Regardless of the specific container, a single box of wine is a more efficient transport than the four glass (or plastic) bottles of the same amount. The Chateau de Pena 2005 Cuvee de Pena is one of the more interesting wines in a box I've had. This blend of Syrah, Grenache, Carignan and Mourvedre from a cooperative in Roussillon bills itself as "the world's friendliest red wine." I don't know if I'd go quite that far, but it's definitely an affable companion which will nuzzle up to any number of recipes. It's the earthiest box wine I've had. There's even a little bit of that Old World funk on the nose. The finish is dry and a little earthy. I'd call it a "Cotes-du-Rhone Lite" and be happy. A bottle's around $8, but the 3 liter box, my purchase of choice, is around $25.

On an interesting side note, I recently met the parents of Christine the Pie Queen. Her father is a former engineer at Dow who worked on the technology that eventually led to bag-in-a-box wine. He said that the bags are usually several layers of plastic laminate thick. Each layer does something specific, whether preventing oxygen from getting in, esters (those yummy smell molecules) out, protection from pollutants, etc. The innermost is the most important, because it's the one that would impart (or, rather, not impart) flavor to the wine. Hearing the process by which these things are made was nothing less than fascinating.

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Wednesday, December 03, 2008

"econnoisseurs" unite!

Via vine reader John C. -- today's Urban Dictionary word of the day:


One who insists on the highest quality at the lowest price.

Being an econnoisseur I bought the ten dollar chilean wine instead of the fifty dollar french.

Guilty as charged!

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Tuesday, December 02, 2008


Welcome to the most exhausting time of the year.

Thanksgiving travel gives way to familial dinner table stress. Black Friday comes, with its yearly dose of lines, crowds, stampedes and shootings. Blood pressures rise. Tension mounts. TV, radio, email, Twitter, Christmas music on all stations, bad weather, road rage. The long stretch of holiday parties, shopping, budgetary woes, seasonal affective disorder, all screeching towards the end-of-month holidays and...finally...New Year's, after which everyone is too hung over to be stressed.


I'm tired just thinking about it all.

In our rare moments of downtime, calm is not something that we as Americans either value or savor. There's always something in the inbox, waiting on the DVR, or around any corner. Here at the Naked Vine, I'm proposing the Minute of Calm. At least once a day, every day, between now and the end of the year, I'm going to try to stop for sixty seconds and quietly reflect on...nothing.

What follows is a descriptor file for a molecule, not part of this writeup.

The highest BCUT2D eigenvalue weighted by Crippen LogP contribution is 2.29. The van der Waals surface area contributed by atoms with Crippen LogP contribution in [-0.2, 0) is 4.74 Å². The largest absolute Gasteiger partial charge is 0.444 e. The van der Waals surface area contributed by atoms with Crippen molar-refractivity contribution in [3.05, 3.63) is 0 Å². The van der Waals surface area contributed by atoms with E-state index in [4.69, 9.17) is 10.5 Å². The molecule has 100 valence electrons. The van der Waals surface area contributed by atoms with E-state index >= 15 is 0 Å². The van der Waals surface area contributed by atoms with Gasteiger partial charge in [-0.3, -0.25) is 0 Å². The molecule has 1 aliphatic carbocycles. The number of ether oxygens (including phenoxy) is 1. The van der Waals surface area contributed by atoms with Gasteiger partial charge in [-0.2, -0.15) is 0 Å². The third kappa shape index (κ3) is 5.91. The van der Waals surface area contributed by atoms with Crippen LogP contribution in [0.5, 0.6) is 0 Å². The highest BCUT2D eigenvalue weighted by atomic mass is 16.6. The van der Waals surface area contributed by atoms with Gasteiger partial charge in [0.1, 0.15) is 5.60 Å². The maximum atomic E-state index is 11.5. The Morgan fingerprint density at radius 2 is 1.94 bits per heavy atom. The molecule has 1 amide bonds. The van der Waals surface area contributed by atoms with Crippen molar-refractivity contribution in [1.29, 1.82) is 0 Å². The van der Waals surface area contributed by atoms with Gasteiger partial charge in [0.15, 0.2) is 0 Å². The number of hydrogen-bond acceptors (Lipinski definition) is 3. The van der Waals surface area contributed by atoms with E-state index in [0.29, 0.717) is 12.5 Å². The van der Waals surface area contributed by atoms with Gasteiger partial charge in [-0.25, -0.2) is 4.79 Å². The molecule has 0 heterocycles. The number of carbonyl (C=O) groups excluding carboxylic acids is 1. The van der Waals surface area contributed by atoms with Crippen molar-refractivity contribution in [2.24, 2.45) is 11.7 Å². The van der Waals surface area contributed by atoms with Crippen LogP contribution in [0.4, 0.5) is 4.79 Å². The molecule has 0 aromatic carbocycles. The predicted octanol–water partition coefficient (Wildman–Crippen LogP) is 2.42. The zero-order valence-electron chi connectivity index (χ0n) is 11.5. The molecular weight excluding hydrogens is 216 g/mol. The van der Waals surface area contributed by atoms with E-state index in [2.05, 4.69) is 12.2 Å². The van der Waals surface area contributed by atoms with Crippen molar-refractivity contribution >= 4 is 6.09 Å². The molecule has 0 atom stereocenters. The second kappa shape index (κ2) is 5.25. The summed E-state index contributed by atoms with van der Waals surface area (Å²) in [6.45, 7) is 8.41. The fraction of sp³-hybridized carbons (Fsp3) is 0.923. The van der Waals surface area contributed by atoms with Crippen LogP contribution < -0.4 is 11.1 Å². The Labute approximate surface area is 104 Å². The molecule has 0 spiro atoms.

Sounds easy, doesn't it? Try it. See if you can be still for one minute.

Don't worry about me. I'll wait.

[tick...tick...tick...15 seconds...20...30...]

Couldn't do it, could you? Don't worry. Neither could least not at first. I need at least something to distract that nervous little voice in my head. I needed an assist.

Of course, I went for the easy way out...a glass of wine. Something I could pour, sit back, and savor while I let my mind go dark. This site being an egalitarian place, I wanted to give you some options. For me, it's all about the time of day:

The Just-Home-From-Work Glass: Stepping over the threshold after my evening commute, drop the lunch bag on the counter, play with the pups, change into some sweats, reach for a glass and pour myself a dollop to pause and refresh. I generally want something a little crisp if this is going to be the Minute. Ecker 2007 Grüner Veltliner is a recent find that fits the bill. "Grapefruit and rocks" was my first thought after tasting this high-acid, cool white. It's fragrant for a Veltliner, and the flavors cut right through whatever stress might manifest on your tongue, both giving you a little jolt of energy and allowing you to sit back and unwind. Best of all, it comes in a 1 liter bottle, so you get a little extra for your $10.

The Relaxing Evening Glass: Sitting in a comfy chair or laid out on the sofa, a glass to exhale fully and then breathe in the bouquet. Something lovely and supple, like...say...a pinot noir. In this case, Bearboat 2006 Pinot Noir. One of the prettier wines I've had the opportunity to sniff in quite some time, the cherry/vanilla/smoke triumvirate of a good California pinot is in full effect here. First on the nose, and strongly on the tongue, the full fruitiness of this wine quickly slides into a smoky, sinuous middle and a long, lasting finish. Absolutely a delicious wine over which to sit and ponder the meaning of life. (And you could even invite a friend along if you felt social) Now, I'll be honest -- you may have a hard time finding this one for $15. I found it on sale, and after all -- you deserve it. Splurge if you gotta.

The Nightcap: Perhaps you're not going to get to spool down until just before you head for bed. One of the evening rituals around here is a piece of chocolate or a two-bite brownie with a glass of wine. That combination sends anyone into a deliciously contemplative mood, in my opinion. So, as winter's grip starts to tighten, get those port glasses out and pour yourself a dram or three of port to go with some chocolate. For this, I chose Graham's "Six Grapes" Reserve Port. A big, robust port, full of plums and cherries -- and a bouquet of fruit and pipe tobacco. (I kid you not.) A 375ml can be had for around $15. Well worth the price.

Don't let the holiday season overwhelm you. Focus on the peace and the calm wherever you may find it. Who knows? The Minute of Calm may last beyond New Year's. That may well be my New Year's resolution.